Froglife: Farmland management should be sensitive to reptiles and amphibians

Kathy Wormald tells us what amphibian and reptile conservation charity Froglife hopes for from Scotland’s new farm funding system:

Over recent decades the UK’s common reptile and amphibian species have undergone massive declines. Currently 59% of amphibians and 42% of reptiles in Europe are in population decline, with 40% of amphibians and 32% of reptiles threatened or near threatened with extinction.

These declines are being witnessed in Scotland, with populations of adders described as ‘discontinuous’ and ‘patchy’ and the Great Crested newt as ‘uncommon’. These declines are largely attributed to the way in which land is managed in Scotland.

Habitat degradation, fragmentation and loss is having a huge negative impact on species abundance. Amphibians and reptiles, due to their ecological make-up, cannot move great distances, and hence they are disproportionately impacted by poorly managed habitats.

To address these declines, we need all land to be managed sympathetically for the benefit of reptiles and amphibians, including farmland. With approximately 80% of Scotland’s land area being agricultural land, which is roughly 6.2 million hectares, it is crucial that the management of farmland is sensitive to the needs of wildlife.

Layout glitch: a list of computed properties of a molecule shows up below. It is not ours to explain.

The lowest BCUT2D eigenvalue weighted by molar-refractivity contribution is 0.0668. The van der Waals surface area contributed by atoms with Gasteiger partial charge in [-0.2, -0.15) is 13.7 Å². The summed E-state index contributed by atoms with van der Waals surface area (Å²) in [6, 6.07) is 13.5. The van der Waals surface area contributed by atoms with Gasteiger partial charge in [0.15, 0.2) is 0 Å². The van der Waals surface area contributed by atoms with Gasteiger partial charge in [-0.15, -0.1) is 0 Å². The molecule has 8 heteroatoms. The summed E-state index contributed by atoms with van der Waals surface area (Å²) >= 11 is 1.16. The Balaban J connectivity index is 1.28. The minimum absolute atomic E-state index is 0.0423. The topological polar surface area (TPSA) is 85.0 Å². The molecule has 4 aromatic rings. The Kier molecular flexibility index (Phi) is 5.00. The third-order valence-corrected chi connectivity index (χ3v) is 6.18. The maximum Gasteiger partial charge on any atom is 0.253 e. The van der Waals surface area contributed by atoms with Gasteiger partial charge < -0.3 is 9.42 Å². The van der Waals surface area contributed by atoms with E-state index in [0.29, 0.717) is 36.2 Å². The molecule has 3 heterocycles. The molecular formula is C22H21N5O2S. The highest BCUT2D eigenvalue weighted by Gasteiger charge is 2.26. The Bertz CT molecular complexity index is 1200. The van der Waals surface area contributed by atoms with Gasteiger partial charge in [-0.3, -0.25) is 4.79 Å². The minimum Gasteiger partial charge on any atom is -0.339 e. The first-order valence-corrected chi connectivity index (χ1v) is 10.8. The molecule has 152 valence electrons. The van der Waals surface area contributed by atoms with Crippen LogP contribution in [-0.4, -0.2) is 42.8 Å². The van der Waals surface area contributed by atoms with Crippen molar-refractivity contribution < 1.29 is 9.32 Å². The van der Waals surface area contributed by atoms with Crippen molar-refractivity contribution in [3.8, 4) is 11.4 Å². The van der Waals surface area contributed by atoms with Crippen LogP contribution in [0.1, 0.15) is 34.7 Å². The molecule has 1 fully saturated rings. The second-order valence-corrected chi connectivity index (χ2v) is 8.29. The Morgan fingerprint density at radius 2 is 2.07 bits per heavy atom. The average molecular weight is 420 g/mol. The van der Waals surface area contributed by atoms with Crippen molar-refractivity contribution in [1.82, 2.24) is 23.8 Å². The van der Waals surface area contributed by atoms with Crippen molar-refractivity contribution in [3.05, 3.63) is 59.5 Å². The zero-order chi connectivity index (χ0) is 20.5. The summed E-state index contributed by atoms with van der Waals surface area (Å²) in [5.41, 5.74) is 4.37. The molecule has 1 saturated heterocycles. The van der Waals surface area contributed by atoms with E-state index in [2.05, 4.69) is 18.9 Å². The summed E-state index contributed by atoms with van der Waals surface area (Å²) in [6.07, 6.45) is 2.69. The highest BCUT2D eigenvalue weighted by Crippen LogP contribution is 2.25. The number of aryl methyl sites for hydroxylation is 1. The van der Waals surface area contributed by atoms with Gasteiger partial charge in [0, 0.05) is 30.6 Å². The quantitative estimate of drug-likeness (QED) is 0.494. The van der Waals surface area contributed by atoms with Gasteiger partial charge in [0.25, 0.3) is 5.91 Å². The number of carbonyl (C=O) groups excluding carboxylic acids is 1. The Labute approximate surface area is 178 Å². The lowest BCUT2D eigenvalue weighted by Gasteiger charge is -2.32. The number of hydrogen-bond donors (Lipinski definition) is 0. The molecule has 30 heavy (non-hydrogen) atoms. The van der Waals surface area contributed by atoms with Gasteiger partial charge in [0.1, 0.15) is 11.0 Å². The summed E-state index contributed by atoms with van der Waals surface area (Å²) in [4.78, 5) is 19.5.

Good quality ponds, especially warm ones, are vital breeding habitats for amphibians in the spring, when spawn and tadpoles will be using them to develop into adults. Often farm ponds suffer from agricultural run-off. There are several practical measures that can be taken by farmers to address this, such as managing the surrounding terrestrial habitat by allowing buffer zones to capture the runoff (allowing grass to grow long and keeping it uncut), using rock, stone, or gravel as a natural filtration system, and building a ditch as an inceptor with an overflow directing runoff away from the pond.

Outside of the breeding season amphibians need wooded areas, scrub, or hedgerows for hibernation, feeding and shelter. Hence providing these habitats near ponds on farmland will provide suitable all year-round habitats for amphibians.

Reptiles require bare ground to bask in and heat up their body temperature and vegetated areas such as scrub, for foraging and shelter. Leaving buffer zones around the edges of farmland, with both bare ground and vegetated areas, is important.

Froglife is a national wildlife conservation organisation with a remit to conserve the UK’s native reptiles and amphibians (snakes, lizards, slow worms, frogs, toads, and newts). As part of Scottish Environment LINK, we are supporting the Farm for Scotland’s Future campaign, and have joined other members in calling for a new farm funding system that works for nature, climate and people. We want to see the new system provide farmers with the support they need to manage their farmlands for amphibians and reptiles and a wide range of other wildlife.

Kathy Wormald is CEO of Froglife.

Disclaimer: The opinions expressed in this blog are the author’s and do not necessarily represent the views of all the organisations backing the Farm for Scotland’s Future campaign.